Bypass Trust


DEFINITION of 'Bypass Trust'

An estate-planning device used to pass down assets after death without subjecting them to the estate tax. A bypass trust is a type of irrevocable trust and is most commonly used to pass assets from parents to children at the time of the second parent's death. It is structured so the children will not have to pay estate taxes on those assets in excess of the current estate tax exemption.

BREAKING DOWN 'Bypass Trust'

One condition of a bypass trust is that the recipient must have restricted rights to withdraw principal. The person who creates the trust specifies how much money can be withdrawn and for what purpose. The grantor also limits the recipient's ability to distribute trust assets upon his or her death by providing guidelines for how those assets will be distributed. Bypass trusts should be prepared by a lawyer because the IRS will not honor them if they are not prepared properly. An improperly constructed bypass trust can cost the heirs thousands if not hundreds of thousands or millions of dollars in estate taxes.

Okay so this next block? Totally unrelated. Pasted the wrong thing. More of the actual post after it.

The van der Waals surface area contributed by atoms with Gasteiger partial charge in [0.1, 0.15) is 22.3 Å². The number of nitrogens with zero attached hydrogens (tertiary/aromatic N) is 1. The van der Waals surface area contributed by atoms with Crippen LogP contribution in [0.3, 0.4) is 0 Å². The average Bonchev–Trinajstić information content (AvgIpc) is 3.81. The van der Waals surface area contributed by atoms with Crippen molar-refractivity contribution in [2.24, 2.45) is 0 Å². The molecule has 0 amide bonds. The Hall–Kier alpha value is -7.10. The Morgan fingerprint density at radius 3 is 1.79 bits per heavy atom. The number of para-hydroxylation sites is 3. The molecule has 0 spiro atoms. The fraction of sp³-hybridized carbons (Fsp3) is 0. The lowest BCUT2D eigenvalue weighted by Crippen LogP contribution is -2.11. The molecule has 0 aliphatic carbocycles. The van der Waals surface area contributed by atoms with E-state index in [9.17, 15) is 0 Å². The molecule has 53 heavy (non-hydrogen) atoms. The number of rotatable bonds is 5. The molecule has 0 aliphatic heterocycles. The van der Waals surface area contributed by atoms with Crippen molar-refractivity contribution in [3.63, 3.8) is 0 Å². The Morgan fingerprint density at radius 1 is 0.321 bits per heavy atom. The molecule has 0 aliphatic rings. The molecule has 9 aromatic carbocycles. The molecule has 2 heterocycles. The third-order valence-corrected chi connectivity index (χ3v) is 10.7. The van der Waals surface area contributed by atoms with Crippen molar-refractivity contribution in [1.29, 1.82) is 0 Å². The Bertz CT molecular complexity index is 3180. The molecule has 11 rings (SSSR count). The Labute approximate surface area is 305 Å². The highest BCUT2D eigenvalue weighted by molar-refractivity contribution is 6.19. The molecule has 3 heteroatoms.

Also known as a credit shelter trust.

  1. Estate Planning

    The collection of preparation tasks that serve to manage an individual's ...
  2. Estate Tax

    A tax levied on an heir's inherited portion of an estate if the ...
  3. Revocable Trust

    A trust whereby provisions can be altered or canceled dependent ...
  4. Trustee

    A person or firm that holds or administers property or assets ...
  5. Grantor

    1. A seller of either call or put options who profits from the ...
  6. Irrevocable Trust

    A trust that can't be modified or terminated without the permission ...
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